Treasures III / Discovering Cinema

Treasures III / Discovering Cinema

The first two "Treasures From American Film Archives" volumes cut a wide swath through American cinema, presenting a grand sketch of the medium's varied approaches: film-as-art, film-as-entertainment, film-as-journalism, and so on. Treasures III: Social Issues In American Film 1900-1934 narrows its focus to early cinema's take on social progress and social ills. Over four discs, Treasures III offers vintage shorts, newsreels, and feature films covering urban life, women's rights, labor strife, and immigration. With a few noteworthy exceptions—like Cecil B. DeMille's jaw-droppingly expressionistic anti-atheism epic The Godless Girl—the films on this Treasures are noteworthy for their their history, not their artistry.

Consider "The Black Hand," a 1906 kidnapping story, ripped from the day's headlines. As melodrama, "The Black Hand" is overheated, but it's redeemed by an extended stretch of New York City location footage, with actual horse-drawn carriages and natty multiethnic pedestrians sidestepping piles of snow. Film has been around for more than a century, and yet there's still something amazing about watching real people from four generations ago. Equally amazing are Treasures III's string of anti-suffragette cartoons and comic shorts, the D.W. Griffith-directed Native American rights plea "Ramona," the 1913 watch-out-for-streetcars safety film "The Cost Of Carelessness," and many more. Treasures III is like a moving textbook, preserving aspects of our national character for people to study for centuries to come.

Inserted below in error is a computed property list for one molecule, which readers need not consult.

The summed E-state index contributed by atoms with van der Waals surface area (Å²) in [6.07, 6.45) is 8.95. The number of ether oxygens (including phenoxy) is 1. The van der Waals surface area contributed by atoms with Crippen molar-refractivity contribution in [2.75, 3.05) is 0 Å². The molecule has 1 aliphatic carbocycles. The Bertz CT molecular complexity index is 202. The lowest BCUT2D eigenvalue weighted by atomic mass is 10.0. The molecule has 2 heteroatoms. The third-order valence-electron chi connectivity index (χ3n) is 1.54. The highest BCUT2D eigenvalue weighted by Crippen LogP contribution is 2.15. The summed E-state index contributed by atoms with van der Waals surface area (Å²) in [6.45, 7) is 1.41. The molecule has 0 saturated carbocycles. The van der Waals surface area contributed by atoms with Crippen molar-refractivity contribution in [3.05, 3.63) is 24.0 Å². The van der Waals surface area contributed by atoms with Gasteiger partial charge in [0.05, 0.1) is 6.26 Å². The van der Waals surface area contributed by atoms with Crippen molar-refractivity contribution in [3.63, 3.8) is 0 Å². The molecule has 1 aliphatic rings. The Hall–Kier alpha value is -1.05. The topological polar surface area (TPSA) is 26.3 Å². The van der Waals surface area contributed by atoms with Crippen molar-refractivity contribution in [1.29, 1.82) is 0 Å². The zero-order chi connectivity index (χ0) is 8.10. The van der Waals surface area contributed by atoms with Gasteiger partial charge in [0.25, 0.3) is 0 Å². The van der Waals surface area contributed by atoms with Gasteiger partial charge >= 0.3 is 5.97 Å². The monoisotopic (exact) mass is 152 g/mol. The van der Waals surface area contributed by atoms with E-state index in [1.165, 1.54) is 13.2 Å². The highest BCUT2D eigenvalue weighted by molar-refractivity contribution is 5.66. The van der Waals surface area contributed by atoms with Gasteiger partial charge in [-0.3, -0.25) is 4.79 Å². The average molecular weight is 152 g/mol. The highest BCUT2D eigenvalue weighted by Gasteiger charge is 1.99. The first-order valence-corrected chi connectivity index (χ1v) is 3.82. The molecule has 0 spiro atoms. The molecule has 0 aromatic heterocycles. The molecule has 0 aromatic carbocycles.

For a more straightforward take on early cinema, the DVD set Discovering Cinema offers two French documentaries: "Learning To Talk," about the history of sound film, and "Movies Dream In Color," about the trial and error involved in bringing color to the screen. Both are a little dry in presentation, but loaded with amazing clips from innovative films, like some early European "musical" shorts that superimposed a conductor's baton—or in one case an actual conductor—to cue the orchestra in the theater, and another early film that tried to create the illusion of color by staining alternating frames with different dyes. As documentaries, the two parts of Discovering Cinema are merely functional, but as a record of hand-crafted cinematic ingenuity, they're oddly touching.

Key features: Vital contextual commentary tracks on Treasures, and a store of early "test" films on Discovering Cinema.

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